In the 2016 Adelaide Biennial Tom Moore is everywhere. Moore is certainly more – his work can be seen from the front forecourt and façade of the Art Gallery of South Australia on North Terrace, to inside the Art Gallery itself and then east along North Terrace to the last standing Museum of Economic Botany in the world, nestled in the Adelaide Botanic Garden. Such abundance and proliferation is perfectly apt for an artist with a generative practice founded on the arcane and secretive art of glass making.
Made initially as a drawing, and then blown and hot worked in glass, before a perverse reversal into an enormous inflatable plastic sculpture, Planktonic self (2015-16), positioned on North Terrace, signals Moore’s fascination with hybridity and mutation. Elsewhere Moore’s sculptures, like the marvellous metamorphic objects crafted by hand and by nature in the sixteenth century Wunderkammer, appear to be one thing, but are really another. Plant-birds, tree-cars, flaming-pickles and potato-fish confuse the animal, mineral and vegetable. They charm us but also reveal a world at risk.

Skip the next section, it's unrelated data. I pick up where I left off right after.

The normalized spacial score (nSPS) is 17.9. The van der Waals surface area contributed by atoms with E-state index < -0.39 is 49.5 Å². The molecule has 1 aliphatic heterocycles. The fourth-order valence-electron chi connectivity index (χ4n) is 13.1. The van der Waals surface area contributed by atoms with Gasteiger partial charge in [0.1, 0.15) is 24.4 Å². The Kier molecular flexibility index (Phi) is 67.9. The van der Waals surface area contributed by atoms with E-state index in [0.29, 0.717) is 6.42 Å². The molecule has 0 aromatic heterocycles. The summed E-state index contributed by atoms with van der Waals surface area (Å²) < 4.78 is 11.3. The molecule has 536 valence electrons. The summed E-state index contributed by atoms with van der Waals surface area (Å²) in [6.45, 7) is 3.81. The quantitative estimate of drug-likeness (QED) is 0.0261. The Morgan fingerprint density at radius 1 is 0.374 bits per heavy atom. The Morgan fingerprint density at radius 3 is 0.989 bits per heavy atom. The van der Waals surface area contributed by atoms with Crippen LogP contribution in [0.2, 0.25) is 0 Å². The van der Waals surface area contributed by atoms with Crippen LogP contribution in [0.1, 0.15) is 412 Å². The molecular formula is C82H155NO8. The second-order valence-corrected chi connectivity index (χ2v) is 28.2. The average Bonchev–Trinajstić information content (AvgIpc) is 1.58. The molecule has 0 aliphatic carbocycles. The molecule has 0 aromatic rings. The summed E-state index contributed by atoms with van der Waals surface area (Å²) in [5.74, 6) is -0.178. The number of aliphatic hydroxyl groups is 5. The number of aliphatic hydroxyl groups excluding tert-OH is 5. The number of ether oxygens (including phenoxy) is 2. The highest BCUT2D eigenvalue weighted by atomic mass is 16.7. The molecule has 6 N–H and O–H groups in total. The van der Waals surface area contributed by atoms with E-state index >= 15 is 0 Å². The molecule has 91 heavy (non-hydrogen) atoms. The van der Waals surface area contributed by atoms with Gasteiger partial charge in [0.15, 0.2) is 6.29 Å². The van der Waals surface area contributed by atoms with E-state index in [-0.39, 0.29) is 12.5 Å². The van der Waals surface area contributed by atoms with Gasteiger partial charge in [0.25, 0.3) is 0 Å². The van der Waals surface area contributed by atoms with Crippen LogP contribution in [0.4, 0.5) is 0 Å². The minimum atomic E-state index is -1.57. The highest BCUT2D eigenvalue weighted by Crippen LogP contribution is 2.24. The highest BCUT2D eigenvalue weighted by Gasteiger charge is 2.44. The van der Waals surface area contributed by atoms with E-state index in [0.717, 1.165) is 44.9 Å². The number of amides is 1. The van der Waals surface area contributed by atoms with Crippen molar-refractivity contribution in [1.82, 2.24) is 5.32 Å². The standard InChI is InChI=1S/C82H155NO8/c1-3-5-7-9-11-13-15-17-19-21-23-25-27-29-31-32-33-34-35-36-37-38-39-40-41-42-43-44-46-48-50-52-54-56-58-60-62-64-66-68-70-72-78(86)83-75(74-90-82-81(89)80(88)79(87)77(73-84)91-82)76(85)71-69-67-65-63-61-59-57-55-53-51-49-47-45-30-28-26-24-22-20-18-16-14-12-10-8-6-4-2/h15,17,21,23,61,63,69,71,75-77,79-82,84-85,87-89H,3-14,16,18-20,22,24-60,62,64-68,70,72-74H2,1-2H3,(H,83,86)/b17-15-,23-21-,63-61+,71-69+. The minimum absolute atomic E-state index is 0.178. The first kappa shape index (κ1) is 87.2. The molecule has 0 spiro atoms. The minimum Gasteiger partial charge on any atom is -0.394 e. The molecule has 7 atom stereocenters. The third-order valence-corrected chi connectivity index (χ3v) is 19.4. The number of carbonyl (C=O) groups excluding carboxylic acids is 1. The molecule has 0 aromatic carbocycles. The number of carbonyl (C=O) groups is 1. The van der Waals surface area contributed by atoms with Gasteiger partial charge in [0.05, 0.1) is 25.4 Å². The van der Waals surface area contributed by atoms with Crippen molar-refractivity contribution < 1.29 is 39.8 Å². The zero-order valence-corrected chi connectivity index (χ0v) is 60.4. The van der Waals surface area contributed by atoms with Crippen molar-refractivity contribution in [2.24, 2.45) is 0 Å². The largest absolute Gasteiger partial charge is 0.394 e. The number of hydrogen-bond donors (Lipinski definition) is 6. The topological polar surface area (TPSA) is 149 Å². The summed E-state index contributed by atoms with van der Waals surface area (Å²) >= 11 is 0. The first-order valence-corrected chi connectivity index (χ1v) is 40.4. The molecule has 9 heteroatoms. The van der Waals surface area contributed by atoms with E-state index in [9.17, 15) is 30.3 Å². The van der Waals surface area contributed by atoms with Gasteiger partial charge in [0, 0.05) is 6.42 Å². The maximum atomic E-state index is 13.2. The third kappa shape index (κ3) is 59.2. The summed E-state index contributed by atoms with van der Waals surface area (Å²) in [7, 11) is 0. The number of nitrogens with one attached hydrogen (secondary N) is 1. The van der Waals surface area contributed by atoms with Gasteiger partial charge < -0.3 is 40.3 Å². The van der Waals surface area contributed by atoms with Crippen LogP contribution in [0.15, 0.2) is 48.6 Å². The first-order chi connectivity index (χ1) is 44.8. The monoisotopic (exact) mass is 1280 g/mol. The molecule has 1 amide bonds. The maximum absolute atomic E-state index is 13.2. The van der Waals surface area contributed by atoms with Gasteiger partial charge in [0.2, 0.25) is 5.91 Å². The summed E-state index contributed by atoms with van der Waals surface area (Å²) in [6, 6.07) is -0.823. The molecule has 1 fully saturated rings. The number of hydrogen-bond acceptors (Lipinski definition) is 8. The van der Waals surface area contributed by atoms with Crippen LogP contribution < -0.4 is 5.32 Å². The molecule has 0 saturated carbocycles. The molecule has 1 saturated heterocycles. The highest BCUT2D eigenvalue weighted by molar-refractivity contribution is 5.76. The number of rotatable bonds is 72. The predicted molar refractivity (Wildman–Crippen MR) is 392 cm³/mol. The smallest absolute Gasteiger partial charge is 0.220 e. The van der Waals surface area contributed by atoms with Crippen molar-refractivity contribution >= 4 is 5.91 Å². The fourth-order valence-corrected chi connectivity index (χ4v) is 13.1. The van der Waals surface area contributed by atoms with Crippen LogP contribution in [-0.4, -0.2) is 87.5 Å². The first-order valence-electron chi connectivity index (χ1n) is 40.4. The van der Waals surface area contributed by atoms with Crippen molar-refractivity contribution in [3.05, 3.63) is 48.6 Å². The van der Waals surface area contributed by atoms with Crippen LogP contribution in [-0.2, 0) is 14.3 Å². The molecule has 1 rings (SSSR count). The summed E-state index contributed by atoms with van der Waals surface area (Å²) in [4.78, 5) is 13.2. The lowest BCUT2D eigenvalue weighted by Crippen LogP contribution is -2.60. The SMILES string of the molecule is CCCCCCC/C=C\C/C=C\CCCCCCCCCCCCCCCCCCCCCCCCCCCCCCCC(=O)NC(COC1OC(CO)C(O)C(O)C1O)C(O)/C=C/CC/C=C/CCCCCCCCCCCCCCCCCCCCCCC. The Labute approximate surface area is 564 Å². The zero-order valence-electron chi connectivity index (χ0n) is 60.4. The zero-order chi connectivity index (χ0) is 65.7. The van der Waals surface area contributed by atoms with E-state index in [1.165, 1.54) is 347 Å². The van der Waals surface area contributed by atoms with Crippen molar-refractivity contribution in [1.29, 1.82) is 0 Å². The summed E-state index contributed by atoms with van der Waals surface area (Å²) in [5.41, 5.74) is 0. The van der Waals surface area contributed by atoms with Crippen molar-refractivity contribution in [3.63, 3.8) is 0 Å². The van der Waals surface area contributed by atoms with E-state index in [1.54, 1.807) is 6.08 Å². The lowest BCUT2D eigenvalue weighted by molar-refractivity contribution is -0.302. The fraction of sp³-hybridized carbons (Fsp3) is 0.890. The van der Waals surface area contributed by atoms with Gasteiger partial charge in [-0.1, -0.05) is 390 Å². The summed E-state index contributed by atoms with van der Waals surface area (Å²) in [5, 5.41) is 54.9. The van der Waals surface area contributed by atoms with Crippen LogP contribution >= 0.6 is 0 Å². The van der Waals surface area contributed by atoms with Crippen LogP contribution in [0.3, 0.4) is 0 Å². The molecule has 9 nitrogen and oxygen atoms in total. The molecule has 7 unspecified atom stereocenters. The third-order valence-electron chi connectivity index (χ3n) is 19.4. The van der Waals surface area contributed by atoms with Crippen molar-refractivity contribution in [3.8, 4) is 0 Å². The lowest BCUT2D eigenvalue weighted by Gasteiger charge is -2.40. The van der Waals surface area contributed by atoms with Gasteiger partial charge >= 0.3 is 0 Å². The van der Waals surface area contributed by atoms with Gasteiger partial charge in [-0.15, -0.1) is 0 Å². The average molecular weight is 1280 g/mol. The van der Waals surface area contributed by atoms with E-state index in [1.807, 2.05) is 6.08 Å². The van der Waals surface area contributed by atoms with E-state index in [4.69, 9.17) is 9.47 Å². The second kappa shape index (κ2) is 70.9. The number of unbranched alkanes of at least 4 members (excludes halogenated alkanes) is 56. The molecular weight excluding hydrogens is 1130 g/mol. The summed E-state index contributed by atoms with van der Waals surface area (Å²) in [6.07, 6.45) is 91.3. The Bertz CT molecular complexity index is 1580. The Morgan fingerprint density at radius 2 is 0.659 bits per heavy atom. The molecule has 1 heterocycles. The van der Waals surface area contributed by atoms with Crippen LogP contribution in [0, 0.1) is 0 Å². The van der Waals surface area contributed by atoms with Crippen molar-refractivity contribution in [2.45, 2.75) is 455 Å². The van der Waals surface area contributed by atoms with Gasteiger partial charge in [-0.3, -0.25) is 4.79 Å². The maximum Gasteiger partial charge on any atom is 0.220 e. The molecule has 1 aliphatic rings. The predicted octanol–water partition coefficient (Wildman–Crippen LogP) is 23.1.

Tom Moore’s work is on display on the front forecourt and in Gallery 9 at the Art Gallery of South Australia and at the Santos Museum of Economic Botany during Magic Object.